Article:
Night of the Living Dead (1968), the real launching point of zombies in mass culture, is one of those odd "foundational" films. It has its antecedents, to be sure, in three major strands. First, the voodoo inflected zombies of Victor Halperin's White Zombie (1932), Jacques Torneurs's I Walked with a Zombie (1943), and the shoddy knock-offs of both (i.e. the remarkable/awful Zombies on Broadway from 1945). Second, and more directly in terms of inspiring what Romero was "trying to do," Richard Matheson's 1954 novel I Am Legend. (This would also include Ubaldo Ragona's 1964 film adaptation, The Last Man on Earth, in which we watch a survivor defend a house against hordes of the invading undead, perhaps the most common image across zombie movies.) Third, a tangled mess of aesthetic influences that give the film its distinct look: film noir lighting, Psycho-era Hitchcock camera angles, news reel footage, art-house discontinuous cutting and spatial disorientation, and the basic fact of doing the whole thing for very, very little money, and hence having the look at times dictated by what was available. All that said, Night of the Living Dead represents a shot in the dark: excepting the third strand of all the formal and aesthetic elements cobbled together, it is a notable, singular film, in just how far it goes in leaving behind those antecedents.
But like other horror films that seemingly start a trope (Nosferatu, Frankenstein, etc), they are already weirder and more sharply knowing about their absent source material than they "should" be: they seem to play with and off of an established template that cannot be found.* In other words, they are the films that themselves establish the rules of the game, from the "look" of the film, the kinds of stock characters and settings, broad tones and set moves, and the effect they are aim to have on the audience. Yet at the same time, they are already screwing around with those very rules: they define a genre by the way that they "misread" source material that wasn't there, at least not in any immediately accessible direct lineage way.
In other words, like other films that inaugurate endless series of imitators, spin-offs, reloads, mash-ups, and sequels, the "original" is original largely because it nails something about "what we've seen before" and know very well. What is new it articulates via the inherited tropes and moves of the old: the inherited language of film conventions eases us in and makes even that which we've never seen before seem familiar, well-worn, and expected. Conversely, what seems recognizable immediately, the "ah, yes, here we go again", is precisely the point of immediate departure into the uncertain, where it turns and goes the wrong way. Fittingly for the film that starts "the zombie film" per se, the uncanny and unsettling happens because something "goes through the motions" wrongly, just like the zombie's obscene parody of the movements and habits of everyday life. What the zombie film in particular offers, both in its content and in its relation to other films, is that the minor gap between the inertia of expected behavior or patterns and the yearning pull - affective, physiological, or historical - in another direction is that very gap, that crack in the totality of a system, through which the unwanted pour in.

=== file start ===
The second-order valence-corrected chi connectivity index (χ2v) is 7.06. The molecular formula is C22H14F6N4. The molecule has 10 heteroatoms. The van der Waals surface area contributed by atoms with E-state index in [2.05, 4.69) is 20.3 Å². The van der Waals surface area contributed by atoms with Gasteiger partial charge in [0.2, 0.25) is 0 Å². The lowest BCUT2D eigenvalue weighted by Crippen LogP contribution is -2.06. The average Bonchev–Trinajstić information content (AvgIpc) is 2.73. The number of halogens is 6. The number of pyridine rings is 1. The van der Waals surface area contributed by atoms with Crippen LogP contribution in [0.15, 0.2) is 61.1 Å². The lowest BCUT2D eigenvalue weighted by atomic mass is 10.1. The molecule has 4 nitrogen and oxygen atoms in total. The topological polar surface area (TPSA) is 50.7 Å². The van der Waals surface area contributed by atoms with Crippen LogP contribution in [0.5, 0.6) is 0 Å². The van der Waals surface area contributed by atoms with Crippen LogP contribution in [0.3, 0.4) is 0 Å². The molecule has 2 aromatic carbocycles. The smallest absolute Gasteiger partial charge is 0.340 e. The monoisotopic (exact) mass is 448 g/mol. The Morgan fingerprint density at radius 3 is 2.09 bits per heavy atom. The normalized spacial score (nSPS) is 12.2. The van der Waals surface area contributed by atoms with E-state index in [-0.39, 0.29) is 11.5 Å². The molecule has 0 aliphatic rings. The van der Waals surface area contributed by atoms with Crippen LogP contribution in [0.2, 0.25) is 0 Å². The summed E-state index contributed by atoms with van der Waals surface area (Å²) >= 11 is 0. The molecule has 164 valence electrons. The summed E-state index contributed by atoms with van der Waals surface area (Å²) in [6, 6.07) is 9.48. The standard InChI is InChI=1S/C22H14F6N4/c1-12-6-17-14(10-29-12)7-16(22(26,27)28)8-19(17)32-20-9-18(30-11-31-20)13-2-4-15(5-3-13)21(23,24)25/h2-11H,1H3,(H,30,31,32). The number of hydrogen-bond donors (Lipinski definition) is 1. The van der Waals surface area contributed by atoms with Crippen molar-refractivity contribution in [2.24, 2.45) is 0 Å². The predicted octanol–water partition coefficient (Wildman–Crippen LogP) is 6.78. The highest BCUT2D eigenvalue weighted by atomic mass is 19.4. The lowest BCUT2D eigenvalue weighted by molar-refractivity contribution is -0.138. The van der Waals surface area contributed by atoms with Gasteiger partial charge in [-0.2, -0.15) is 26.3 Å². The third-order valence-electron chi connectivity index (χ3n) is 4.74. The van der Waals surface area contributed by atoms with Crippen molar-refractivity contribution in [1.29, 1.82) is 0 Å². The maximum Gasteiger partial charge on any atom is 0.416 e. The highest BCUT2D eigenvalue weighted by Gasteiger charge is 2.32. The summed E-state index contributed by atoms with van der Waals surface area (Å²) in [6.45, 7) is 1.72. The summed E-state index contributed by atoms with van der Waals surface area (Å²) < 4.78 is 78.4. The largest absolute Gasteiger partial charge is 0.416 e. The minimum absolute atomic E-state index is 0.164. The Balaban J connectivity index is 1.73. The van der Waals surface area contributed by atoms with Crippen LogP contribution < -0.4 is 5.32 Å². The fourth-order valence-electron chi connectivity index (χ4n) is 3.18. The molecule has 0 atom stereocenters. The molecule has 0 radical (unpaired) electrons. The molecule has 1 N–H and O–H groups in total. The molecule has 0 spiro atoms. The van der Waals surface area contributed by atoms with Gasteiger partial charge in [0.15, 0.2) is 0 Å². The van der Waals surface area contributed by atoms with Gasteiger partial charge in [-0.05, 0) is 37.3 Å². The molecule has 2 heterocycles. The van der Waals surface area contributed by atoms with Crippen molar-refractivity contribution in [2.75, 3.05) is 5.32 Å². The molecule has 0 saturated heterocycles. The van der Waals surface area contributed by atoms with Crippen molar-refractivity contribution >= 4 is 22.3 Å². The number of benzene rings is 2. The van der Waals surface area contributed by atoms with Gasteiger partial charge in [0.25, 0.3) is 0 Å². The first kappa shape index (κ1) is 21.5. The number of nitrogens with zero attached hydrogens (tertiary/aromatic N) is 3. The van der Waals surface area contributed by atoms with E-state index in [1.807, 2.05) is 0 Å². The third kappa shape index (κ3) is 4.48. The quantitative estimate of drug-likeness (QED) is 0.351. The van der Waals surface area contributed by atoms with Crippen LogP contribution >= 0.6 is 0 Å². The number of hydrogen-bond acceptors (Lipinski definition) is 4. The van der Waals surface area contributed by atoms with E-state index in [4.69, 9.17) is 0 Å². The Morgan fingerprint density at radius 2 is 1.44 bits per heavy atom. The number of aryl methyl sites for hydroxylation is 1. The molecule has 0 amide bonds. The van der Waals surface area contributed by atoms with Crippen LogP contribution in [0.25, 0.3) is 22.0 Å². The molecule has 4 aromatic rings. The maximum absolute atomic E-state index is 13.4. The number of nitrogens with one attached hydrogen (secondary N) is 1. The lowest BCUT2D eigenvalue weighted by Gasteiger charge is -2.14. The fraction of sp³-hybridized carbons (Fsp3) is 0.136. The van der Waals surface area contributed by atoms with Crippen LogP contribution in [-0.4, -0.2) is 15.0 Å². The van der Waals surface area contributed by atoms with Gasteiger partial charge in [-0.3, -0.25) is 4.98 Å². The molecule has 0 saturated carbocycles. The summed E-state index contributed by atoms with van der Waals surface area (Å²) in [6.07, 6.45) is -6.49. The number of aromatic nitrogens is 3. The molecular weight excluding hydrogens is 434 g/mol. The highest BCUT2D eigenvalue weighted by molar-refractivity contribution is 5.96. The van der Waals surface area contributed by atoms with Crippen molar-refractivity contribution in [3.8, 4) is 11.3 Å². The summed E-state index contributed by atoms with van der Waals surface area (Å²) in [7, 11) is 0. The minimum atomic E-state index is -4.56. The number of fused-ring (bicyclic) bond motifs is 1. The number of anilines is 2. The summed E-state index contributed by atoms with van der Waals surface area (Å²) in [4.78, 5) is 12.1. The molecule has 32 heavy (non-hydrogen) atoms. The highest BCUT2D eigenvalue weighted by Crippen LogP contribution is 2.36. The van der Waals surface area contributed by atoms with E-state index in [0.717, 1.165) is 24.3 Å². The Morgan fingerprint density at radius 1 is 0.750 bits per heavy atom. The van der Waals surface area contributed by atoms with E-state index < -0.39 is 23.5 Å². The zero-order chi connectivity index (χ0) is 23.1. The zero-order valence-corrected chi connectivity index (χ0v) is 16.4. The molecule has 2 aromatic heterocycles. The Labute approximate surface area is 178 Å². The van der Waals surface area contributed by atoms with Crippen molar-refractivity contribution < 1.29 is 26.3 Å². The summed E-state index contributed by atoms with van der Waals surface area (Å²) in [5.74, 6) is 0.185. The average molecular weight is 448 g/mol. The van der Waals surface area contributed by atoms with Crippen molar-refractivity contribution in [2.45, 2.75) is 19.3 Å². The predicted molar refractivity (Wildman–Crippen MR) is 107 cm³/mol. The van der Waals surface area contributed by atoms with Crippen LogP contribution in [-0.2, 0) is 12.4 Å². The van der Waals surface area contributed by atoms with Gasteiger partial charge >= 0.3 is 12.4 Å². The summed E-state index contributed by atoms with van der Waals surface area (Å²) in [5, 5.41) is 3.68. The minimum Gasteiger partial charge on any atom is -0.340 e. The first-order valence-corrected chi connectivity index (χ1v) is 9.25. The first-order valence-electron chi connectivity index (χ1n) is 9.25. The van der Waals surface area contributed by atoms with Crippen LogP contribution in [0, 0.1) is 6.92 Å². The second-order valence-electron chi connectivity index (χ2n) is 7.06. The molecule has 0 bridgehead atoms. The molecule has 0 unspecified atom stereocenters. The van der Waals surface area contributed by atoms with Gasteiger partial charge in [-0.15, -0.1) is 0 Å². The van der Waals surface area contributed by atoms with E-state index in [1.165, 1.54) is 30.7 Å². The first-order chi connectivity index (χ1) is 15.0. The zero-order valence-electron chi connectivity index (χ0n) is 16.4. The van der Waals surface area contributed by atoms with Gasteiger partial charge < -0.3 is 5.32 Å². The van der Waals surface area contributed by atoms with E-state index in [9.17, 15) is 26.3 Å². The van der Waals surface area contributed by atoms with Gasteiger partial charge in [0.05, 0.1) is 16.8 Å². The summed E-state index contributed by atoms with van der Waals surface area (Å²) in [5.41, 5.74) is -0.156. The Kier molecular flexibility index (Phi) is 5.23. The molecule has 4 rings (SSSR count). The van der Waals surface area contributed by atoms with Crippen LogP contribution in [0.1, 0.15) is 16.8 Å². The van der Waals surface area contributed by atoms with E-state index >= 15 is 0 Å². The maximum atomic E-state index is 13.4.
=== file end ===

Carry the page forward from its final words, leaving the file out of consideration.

Think here of the beginning of Night of the Living Dead, where the first zombie we see - the first recognizable zombie of late capitalism - looks like nothing so much as a homeless drifter of sorts, a gaunt raggedy man. Tellingly, Barbara and Johnny, her soon-to-be-killed-and-zombified brother, hardly pay him a second glance: at worst, he'll ask them to spare some change. He is not marked as undead, at least not in the technical sense. Just as unwanted. Therein lies the explosion out of and against the accepted codes of who we recognize and who we don't: the zombie's furious attack, which here has nothing to do with trying to eat them, is the feral assertion of the right to be noticed. Even to the end of the encounter, we can practically read on Johnny's face the bourgeois frustration: funny, it's not usually this hard to kill the poor...
* This approach to genre-defining horror films is entirely indebted to Marsh Leicester, whose way of thinking about these odd lineages inflects my thinking throughout this project.